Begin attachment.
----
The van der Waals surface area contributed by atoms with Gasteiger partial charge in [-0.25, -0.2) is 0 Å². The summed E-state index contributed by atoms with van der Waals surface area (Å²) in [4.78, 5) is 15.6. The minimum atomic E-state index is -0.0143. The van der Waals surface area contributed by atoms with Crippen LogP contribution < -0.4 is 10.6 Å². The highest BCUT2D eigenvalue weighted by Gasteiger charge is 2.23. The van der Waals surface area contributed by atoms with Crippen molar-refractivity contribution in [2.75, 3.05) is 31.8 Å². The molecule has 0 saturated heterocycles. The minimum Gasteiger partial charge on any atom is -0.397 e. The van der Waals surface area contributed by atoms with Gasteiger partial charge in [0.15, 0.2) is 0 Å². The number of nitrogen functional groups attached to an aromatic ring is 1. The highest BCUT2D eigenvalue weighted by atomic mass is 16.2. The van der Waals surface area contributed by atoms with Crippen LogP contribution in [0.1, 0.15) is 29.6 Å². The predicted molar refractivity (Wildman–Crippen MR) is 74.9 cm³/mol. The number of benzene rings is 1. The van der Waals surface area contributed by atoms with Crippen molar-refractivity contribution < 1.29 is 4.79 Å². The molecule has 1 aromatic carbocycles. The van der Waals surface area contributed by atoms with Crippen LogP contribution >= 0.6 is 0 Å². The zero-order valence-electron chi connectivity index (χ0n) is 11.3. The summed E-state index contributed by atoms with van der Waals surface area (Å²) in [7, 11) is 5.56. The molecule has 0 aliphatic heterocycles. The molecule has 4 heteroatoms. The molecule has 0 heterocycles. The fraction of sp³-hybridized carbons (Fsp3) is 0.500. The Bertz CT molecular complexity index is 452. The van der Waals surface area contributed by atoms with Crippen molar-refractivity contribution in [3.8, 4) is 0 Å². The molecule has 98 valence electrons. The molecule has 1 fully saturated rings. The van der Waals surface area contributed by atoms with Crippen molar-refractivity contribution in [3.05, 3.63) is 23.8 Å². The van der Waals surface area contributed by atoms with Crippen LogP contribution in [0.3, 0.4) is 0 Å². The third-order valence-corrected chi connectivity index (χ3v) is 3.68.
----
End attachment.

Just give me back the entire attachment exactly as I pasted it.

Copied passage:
The van der Waals surface area contributed by atoms with Gasteiger partial charge in [-0.25, -0.2) is 0 Å². The summed E-state index contributed by atoms with van der Waals surface area (Å²) in [4.78, 5) is 15.6. The minimum atomic E-state index is -0.0143. The van der Waals surface area contributed by atoms with Crippen LogP contribution < -0.4 is 10.6 Å². The highest BCUT2D eigenvalue weighted by Gasteiger charge is 2.23. The van der Waals surface area contributed by atoms with Crippen molar-refractivity contribution in [2.75, 3.05) is 31.8 Å². The molecule has 0 saturated heterocycles. The minimum Gasteiger partial charge on any atom is -0.397 e. The van der Waals surface area contributed by atoms with Gasteiger partial charge in [0.15, 0.2) is 0 Å². The number of nitrogen functional groups attached to an aromatic ring is 1. The highest BCUT2D eigenvalue weighted by atomic mass is 16.2. The van der Waals surface area contributed by atoms with Crippen LogP contribution in [0.1, 0.15) is 29.6 Å². The predicted molar refractivity (Wildman–Crippen MR) is 74.9 cm³/mol. The number of benzene rings is 1. The van der Waals surface area contributed by atoms with Crippen molar-refractivity contribution < 1.29 is 4.79 Å². The molecule has 1 aromatic carbocycles. The van der Waals surface area contributed by atoms with Crippen LogP contribution >= 0.6 is 0 Å². The zero-order valence-electron chi connectivity index (χ0n) is 11.3. The summed E-state index contributed by atoms with van der Waals surface area (Å²) in [7, 11) is 5.56. The molecule has 0 aliphatic heterocycles. The molecule has 4 heteroatoms. The molecule has 0 heterocycles. The fraction of sp³-hybridized carbons (Fsp3) is 0.500. The Bertz CT molecular complexity index is 452. The van der Waals surface area contributed by atoms with Crippen molar-refractivity contribution in [3.8, 4) is 0 Å². The molecule has 98 valence electrons. The molecule has 1 fully saturated rings. The van der Waals surface area contributed by atoms with Crippen molar-refractivity contribution in [3.05, 3.63) is 23.8 Å². The van der Waals surface area contributed by atoms with Crippen LogP contribution in [0.3, 0.4) is 0 Å². The third-order valence-corrected chi connectivity index (χ3v) is 3.68.